BOSTON – A storm could bring blizzard conditions to New York and large parts of the U.S. Northeast while dropping more than 1 foot (30 cm) of snow across New Jersey and Long Island and as much as 2 feet through eastern New England, including Boston, threatening travel delays, school cancellations and blackouts.
Snow and rain will begin Sunday night in Mid-Atlantic states, where Baltimore and Washington may get as much as 6 inches, according to the National Weather Service. The storm will then strengthen rapidly and bring its heaviest amounts from New York into New England.
“The system will deepen rapidly Monday through Tuesday,” said Brian Hurley, a meteorologist with the U.S. Weather Prediction Center in College Park, Maryland. “There are some blizzard watches on Long Island and eastern Massachusetts; that is because not only is heavy snow forecast but the wind is going to pick up.”
In addition to the blizzard watches, which have also been posted for along New Jersey’s coast into New England, including New York City, winter storm warnings, watches and advisories stretch from central Indiana to Maine, the weather service said. The storm will strike one of the most densely populated parts of the country that contains hubs for road, rail and air transportation.
At least seven major airports, including Newark Liberty International and New York’s LaGuardia Airport, are in the path of the storm and Amtrak’s Acela service, along with regional commuter rail operations, will be affected. Interstate 95 parallels the U.S. East Coast from Maine to Florida.
New York City has an estimated population of 8.4 million and Suffolk and Nassau counties on Long Island have about 2.9 million residents, according to the U.S. Census Bureau. The city has a 70 percent chance of getting more than 8 inches of snow and a 55 percent chance of receiving greater than a foot, the weather service said.
The greatest impact on Boston commuter rail and rapid transit will probably occur on Tuesday, the Massachusetts Bay Transportation Authority said on its website. The transit authority may reduce its schedules at the height of the storm.
A high wind watch has also been posted for Cape Cod. Gusts may reach 70 mph (113 kph) with sustained winds holding at 45 mph during the storm, the weather service said.
“Powerful winds may result in downed trees and power outages,” the weather service said. “This is especially true where heavy wet snow accumulates adding to the potential for wind damage.”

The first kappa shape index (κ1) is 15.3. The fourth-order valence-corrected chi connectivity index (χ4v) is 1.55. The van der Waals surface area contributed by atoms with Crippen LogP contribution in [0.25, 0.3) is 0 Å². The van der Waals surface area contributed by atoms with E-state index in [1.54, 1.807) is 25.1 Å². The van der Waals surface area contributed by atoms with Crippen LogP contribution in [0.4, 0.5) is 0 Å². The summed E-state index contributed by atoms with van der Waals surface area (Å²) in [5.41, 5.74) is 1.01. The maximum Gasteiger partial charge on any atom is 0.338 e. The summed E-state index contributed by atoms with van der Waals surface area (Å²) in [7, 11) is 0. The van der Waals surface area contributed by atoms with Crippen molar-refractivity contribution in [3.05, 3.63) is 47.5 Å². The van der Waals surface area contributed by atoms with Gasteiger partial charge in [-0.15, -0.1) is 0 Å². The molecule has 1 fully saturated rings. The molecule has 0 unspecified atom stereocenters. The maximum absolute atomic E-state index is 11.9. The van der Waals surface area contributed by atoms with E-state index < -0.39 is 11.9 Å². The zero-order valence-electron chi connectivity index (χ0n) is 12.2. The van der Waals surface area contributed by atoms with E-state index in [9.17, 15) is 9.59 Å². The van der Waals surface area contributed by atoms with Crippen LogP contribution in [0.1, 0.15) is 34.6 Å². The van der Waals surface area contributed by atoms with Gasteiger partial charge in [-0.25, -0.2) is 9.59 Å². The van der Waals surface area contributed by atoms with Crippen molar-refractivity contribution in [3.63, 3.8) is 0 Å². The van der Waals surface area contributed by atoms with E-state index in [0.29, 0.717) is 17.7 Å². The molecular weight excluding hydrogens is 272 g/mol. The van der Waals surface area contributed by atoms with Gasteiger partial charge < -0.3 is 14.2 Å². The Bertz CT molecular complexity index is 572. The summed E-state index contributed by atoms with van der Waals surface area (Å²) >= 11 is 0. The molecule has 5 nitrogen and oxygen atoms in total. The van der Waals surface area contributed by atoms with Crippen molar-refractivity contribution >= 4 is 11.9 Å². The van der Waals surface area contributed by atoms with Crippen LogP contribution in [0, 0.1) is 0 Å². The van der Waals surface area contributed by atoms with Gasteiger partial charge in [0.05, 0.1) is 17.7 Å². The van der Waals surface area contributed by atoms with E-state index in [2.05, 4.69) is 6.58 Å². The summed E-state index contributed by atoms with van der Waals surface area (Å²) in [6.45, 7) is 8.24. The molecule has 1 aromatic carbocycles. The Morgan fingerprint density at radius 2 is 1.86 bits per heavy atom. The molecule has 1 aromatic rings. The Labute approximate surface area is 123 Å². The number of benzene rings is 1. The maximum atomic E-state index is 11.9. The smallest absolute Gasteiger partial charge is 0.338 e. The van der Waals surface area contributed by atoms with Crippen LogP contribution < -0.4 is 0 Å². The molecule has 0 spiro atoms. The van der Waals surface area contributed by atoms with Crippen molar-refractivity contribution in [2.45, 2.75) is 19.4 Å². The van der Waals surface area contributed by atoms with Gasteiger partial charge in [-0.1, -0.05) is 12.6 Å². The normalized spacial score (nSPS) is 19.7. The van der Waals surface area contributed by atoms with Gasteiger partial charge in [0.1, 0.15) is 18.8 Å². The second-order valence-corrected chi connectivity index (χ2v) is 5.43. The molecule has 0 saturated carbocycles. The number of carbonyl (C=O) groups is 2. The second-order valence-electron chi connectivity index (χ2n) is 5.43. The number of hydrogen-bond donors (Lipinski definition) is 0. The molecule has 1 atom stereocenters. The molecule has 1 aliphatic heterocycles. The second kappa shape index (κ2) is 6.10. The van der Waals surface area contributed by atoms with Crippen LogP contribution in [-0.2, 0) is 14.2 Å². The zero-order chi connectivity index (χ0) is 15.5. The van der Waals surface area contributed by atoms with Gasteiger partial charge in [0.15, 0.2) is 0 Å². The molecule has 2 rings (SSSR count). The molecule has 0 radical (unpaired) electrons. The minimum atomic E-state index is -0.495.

Flurries will begin in New York late Sunday and snow will build during the day on Monday.
“The heaviest snow won’t come until Monday night into Tuesday,” said Joe Pollina, a weather service meteorologist in Upton, New York.
As much as 18 to 24 inches are expected in a corridor from Providence, Rhode Island, to Boston, the weather service said. Northern and coastal New Jersey may get 10 to 14 inches, while eastern Pennsylvania, including Philadelphia, could see 6 to 8.
The storm that will cause this is currently in the central U.S. moving across Iowa and Missouri, Hurley said. It will leave from 2 to 4 inches across the Ohio Valley.
As it comes east, the low pressure system at its heart will be blocked by the Appalachian Mountains.
At that point a secondary low pressure system will re-form in the Atlantic Ocean off Virginia and North Carolina and this will be the storm that rapidly strengthens and covers the Northeast with snow, he said. It almost looks like the storm jumped over the mountains.
“When they take that trajectory they tend to re-form and do so explosively,” Hurley said. “The main game here is the low offshore.”
The process of re-forming the storm also adds an element of uncertainty to the forecast. If the storm strengthens more rapidly, snow totals in Washington and Baltimore could rise, Hurley said.
If the storm’s track to the north hugs the coast more, then warmer air and rain may keep snow totals on the lower end in the large cities along Interstate 95, including New York, he said.
Through most of January, the Northeast U.S. has been spared any major snowstorms. A small system moved through during Saturday.
“As dull has it had been for the Eastern Seaboard for the last couple of weeks that is going to change,” Hurley said.